Ten Stupid Writer Tricks (That Might Actually Work)
We’re all full of weird little penmonkey tricks. Hell, I got a whole cabinet of ‘em.
So, here’s ten.
Add your own should you see fit.
The Tiniest Outline Of Them All: The last 50-100 words you write at the end of your day should be a note to yourself detailing just what the fuck you should write tomorrow. (“HORACE MURDERS LORD THORNJIZZ AND THE LITHUANIAN DETECTIVE CIRCUS IS ASSIGNED TO THE CASE”). In other news, now I want to write a book about a “Lithuanian detective circus,” whatever that is. I call dibs. You can’t have it. I’ll get stabby.
Little Jail Cells: Use a spreadsheet to track your deadlines and daily word count. Individual cells can detail word target and word actual for the day. Color code those motherfuckers: a red cell means you missed the target, whereas a green cell means you met or exceeded the target. Subtract current story’s word tally from total word tally desired to see just how much more blood you have yet to squeeze from this particular stone.
Chekhov’s Continuity: You’ve got lots of little things to track from start to finish when writing a long-form story (novel, screenplay, comic script), and it only gets harder when you sit down to write the sequels. Take notes on continuity as you go. Write them in a little notebook. Or use the function of your individual word processor (Scrivener is great with this, but using Word’s comments or notebook view could work, too). You have lots of things to track: where’s that gun and how many bullets are left? Who’s got the key to the Apiary Gate? Who knows the secret about Lord Thornjizz and his clockwork marmoset? Who put the bop in the bop-she-bop?
The WTF Code: Sometimes you’re writing and you hit a part in the story where you’re just like, “Nope, no fucking idea what happens here. Maybe they fight? Maybe they make love? I’m envisioning an orangutan for some reason.” Or maybe you reach a portion where you need more information (“Note to self: research the sewer tunnel layout of Schenectady”). That’s okay. Leave it blank and drop a code you’ll remember right into the section, a code that will specifically not be duplicated anywhere else in the text (WTF2013, for instance). Then when you complete the first pass of the manuscript, just do a FIND for all instances of YOUR SEKRIT CODE and hop through your many narrative gaps and chasms. FILL AND SPACKLE.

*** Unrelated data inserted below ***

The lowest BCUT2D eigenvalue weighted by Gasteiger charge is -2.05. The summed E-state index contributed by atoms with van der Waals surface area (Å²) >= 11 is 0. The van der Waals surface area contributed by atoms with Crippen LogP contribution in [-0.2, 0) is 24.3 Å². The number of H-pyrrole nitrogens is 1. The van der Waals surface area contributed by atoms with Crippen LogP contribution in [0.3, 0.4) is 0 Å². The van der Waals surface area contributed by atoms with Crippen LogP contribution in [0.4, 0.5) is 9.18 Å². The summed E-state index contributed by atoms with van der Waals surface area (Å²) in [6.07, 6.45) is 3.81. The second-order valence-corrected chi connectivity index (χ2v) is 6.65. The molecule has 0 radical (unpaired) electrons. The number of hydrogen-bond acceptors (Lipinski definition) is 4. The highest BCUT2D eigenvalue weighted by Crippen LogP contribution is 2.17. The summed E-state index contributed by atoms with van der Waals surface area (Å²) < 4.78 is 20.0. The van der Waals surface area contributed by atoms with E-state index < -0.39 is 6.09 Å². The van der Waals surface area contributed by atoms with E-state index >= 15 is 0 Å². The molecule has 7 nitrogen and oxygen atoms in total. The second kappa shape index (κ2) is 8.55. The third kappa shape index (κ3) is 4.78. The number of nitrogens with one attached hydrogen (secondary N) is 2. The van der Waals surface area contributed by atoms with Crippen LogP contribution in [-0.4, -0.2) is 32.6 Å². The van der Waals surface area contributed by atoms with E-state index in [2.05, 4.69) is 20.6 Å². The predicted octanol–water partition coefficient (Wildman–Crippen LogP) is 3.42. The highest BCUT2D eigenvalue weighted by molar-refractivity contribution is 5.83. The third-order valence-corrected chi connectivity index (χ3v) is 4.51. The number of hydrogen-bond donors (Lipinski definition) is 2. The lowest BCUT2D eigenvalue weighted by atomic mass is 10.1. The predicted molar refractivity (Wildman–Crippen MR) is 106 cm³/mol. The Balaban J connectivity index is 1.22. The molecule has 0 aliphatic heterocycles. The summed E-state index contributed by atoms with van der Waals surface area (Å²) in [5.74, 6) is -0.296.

Save Or Die: Wanna know when to save your manuscript? Uh, pretty much always, always, always. Ah, but here’s a good specific tip: anytime you stop for any reason at all — to think! to take a shot of vodka! to tweet! — SAVE THAT MOTHERFUCKING MANUSCRIPT. Save frequently. Save obsessively! Future You will thank Present Proactive You the moment your asshole computer shits the bed and you lose barely any text at all.
The Dictionary Of Superfluity: As you write, begin to collect what you believe are instances of so-called “junk language” that you seem likely to use again and again. This might be any word that seems to bog down the flow of a sentence — actually, very, really, effectively, just. Slap that shit in a list. When it comes time to edit, do a FIND and look for instances of all these nasty little word-goblins. Then stick them in a bag and burn them. (You can also do this with words that may not be junky but that you find yourself overusing — “For some reason I really seem to like the words ‘turgid,’ ‘clamshell,’ and ‘widdershins.'”)
The Shape Of The Prose: Print out pages of the work. No no no — don’t read it. Not yet. Just let your eyes gloss over it — behold the shape of the prose upon the page. You should see diversity there in shape — a few big sections, some short sections, some one-line dialogue. Uniformity is not ideal. Big giant shit-bricks of text will bog down the story; but too many short little sentences crammed together may also unnerve the eye. (Tip to an old writing professor, Doctor Kobre, for turning me onto this one. I still do this.)
The One-Sentence Description Exercise: Practice honing your mad description skillz by looking at someone and describing them with a single sentence. (And not a sentence with a half-dozen hyphens, colons and semi-colons, you little cheater.) Maybe it’s a celebrity — Tom Cruise! Maybe it’s that poor homeless down by the train station who looks like a bunch of half-full garbage bags lashed together under a pile of dirty rags. Alternate version: make it a tweet-length description, 140-characters only. Similar! But different.
Outline Other People’s Books: Pick up a book. Read it. And outline it. Study that outline. Study the narrative pivots. Study the shifts in pacing and tone. Take as many notes as you care to or are able to. Do this with multiple books. Compare them. GO MAD AS YOU INGEST THE SPIRITS OF THOSE AUTHORS WHO HAVE COME BEFORE YOU. Okay, maybe not so much with that last part — but this is a good way to grasp how other authors handle plot, story, and character. Don’t limit yourself to novels, either: study films, games, short stories, comic books.
Lords Of Google, Allow Me To Be Your Avatar In This World: Can’t visit a place? Use Google Maps Street View. It isn’t perfect (there’s no smell-o-vision, nor can you drive the Google Car into a bar and get a drink and talk to the local drunks), but it’ll give you a feel for what a place is like — enough to describe it in your Fancy Fictions. Plus you might catch some guy whizzing on a telephone pole or a couple of geriatrics having sex in a Chevy Malibu.